This is the third cartoon puzzle-game featuring Coktel's mad-cap goblins. In it they must find their way out of a series of screens by making use of available objects in typical graphic adventure fashion. While Gobliiins had three of the little sods, and Gobliins 2 had just two of them, Goblins 3, you will not be surprised to learn, has just the one. He is Blount, a journalist who sets out to interview two rival royals. Unfortunately, things don't go quite according to plan and Blount gets caught up in a mystery, soon facing several challenging problems, not the least of which is that he has become a werewolf and assumes a canine form at each full moon.
Although he has no goblin companions, Blount is not left to do all the puzzling alone. Throughout his journey, he makes all sorts of friends from Chump, a somewhat ebullient parrot, to Bizoo, a small flea frozen into a glacier. Completion of many of the puzzles requires close co-operation with these comrades, although they often simply provide comic relief. Take Ooya the magician, for instance, who amuses himself by making sheep appear from thin air.
For the first couple of levels the gameplay is confined to single screens, as was the case in the first two games, but you are soon thrust into the world of multi-screen puzzle-solving. Unlike many other adventure games, it is pretty obvious when you get part of the puzzle right, so you won't be left wondering whether putting the axe in the cooking pot was entirely the right thing to do.
A new feature is that your objective for each puzzle can be called up at any time. When this fails to get the old grey matter working, at least you have five jokers to play. A joker doesn't give you subtle hints on how to complete a screen, it tells you exactly how to do it from beginning to end. A word of warning - you only have five jokers for the whole game, so don't give up until your brain has fallen out of your head.
The graphics and bouncy soundtrack are pretty identical to the previous two games, although Goblins 3 has more additional animation and cut scenes, which are amusing at first but can tend to get a bit tedious after you've seen them for the tenth time. An improved interface, larger locations and slightly more logical problems make for less frustration and ensure that Goblins 3 is easily the best of the Goblins games.
Download Goblins 3
- PC compatible
- Operating systems: Windows 10/Windows 8/Windows 7/2000/Vista/WinXP
Rod serling once said 'No humour is so sweet as the unintentional'. He could quite easily have said this about a particular gaffe that occurs in Goblins 3. Heaven forbid I should lapse into the toiletry humour that is this country's national pastime, but the mention of, and I quote, 'gazing into Karina's magic knob,' still elicits a giggle and a smile in my household. It's sad I know, but you'll forgive a dying man his eccentricities. This remains the only blemish in Coktel Vision's otherwise highly recommendable comedy adventure. We gave a fair account of the game's plot and construction in last month's floppy-based review, so I shall instead reveal what the shiny cd-rom has to offer and whether it justifies an extra ten quid.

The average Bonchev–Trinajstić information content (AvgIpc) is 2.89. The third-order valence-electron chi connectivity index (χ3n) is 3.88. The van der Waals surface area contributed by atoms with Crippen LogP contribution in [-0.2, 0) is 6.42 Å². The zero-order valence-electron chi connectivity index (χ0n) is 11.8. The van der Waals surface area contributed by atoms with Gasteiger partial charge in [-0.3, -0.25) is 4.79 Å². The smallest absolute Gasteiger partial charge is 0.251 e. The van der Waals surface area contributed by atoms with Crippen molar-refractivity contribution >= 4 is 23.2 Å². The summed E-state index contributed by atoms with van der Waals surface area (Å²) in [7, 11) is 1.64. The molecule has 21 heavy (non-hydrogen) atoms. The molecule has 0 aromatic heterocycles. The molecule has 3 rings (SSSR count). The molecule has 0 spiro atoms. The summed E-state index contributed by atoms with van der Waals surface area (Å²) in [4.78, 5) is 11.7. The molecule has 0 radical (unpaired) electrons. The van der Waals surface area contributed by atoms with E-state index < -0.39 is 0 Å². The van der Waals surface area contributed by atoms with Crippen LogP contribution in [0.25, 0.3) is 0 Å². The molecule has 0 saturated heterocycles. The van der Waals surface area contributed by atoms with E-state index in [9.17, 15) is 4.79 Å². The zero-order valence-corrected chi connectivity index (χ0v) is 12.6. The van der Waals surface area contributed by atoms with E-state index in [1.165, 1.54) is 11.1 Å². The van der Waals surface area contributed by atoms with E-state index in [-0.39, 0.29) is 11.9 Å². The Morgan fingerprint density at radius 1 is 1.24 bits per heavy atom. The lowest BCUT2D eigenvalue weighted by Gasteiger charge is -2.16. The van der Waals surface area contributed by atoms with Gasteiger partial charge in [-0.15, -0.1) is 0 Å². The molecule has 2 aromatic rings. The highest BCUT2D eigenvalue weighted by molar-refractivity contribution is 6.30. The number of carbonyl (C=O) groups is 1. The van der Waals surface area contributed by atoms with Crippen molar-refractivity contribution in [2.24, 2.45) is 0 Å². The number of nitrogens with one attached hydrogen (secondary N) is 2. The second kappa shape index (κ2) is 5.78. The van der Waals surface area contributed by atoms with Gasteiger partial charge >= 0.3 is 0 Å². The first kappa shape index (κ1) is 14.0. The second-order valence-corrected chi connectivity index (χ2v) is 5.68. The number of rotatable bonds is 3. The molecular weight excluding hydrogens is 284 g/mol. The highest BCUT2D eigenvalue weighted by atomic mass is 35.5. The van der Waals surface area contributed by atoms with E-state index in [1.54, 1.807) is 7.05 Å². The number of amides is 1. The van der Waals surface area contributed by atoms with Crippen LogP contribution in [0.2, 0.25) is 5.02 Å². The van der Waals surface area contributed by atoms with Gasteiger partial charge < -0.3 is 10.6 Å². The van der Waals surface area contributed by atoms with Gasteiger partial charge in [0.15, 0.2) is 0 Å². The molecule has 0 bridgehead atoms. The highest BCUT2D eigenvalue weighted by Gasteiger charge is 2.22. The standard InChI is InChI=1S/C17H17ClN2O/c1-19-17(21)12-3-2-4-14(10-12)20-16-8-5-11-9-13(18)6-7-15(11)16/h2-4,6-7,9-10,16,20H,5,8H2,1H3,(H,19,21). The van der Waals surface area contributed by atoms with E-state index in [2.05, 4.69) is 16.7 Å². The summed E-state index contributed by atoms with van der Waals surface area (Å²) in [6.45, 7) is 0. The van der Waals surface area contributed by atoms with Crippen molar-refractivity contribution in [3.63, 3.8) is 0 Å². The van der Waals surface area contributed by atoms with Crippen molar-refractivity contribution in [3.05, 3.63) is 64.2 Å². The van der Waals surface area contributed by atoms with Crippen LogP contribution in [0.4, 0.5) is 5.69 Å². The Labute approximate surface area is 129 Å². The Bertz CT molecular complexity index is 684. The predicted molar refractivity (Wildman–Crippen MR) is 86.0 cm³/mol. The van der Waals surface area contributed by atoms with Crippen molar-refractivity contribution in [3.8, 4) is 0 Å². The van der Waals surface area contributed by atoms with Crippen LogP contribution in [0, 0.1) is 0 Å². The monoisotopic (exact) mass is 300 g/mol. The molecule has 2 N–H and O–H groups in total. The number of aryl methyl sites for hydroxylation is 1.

Which, of course, it doesn't. No game justifies 50 pounds, but there seems to be little I can do about such managerial decisions short of terrorism (but, alas, I do not posses ownership of a large enough balaclava for such measures). You can. You can refuse to buy them. But that would then go against the opinions of the rest of this review which you will discover tells you that Goblins 3 is a charmingly delightful game that deserves sackfuls of praise.
For one thing, it is genuinely funny. Of course humour is a subjective thing, but I laughed out loud on a fairly regular basis just because of the animations, the clever puzzle solutions that would only work in a cartoon, and the sheer excellence of the whole presentation. It's a long time since I did that with game. Blue Force was the last but I was laughing at it, not with it.
Okay, it hardly does anything innovative with the cd-rom. A couple of polished animations here, some enhanced music and sound effects there, and speech instead of text. They're all minor cosmetic changes and you'd be better off saving the ten sterlings and buying the floppy versions. Speech isn't everything. It's a shame. This version could have been highly enhanced, with completely new scenes, greater interactivity between characters, even just more animations would have done the trick.
No matter. I'm going to rate it highly simply for the quality of the adventure that's already there: irreverence, lunacy and large round eyes on small woodland creatures - the perfect cartoon really. Only a smart-alec dog and a homicidal rabbit could be better and what are the odds on something as bizarre as that happening?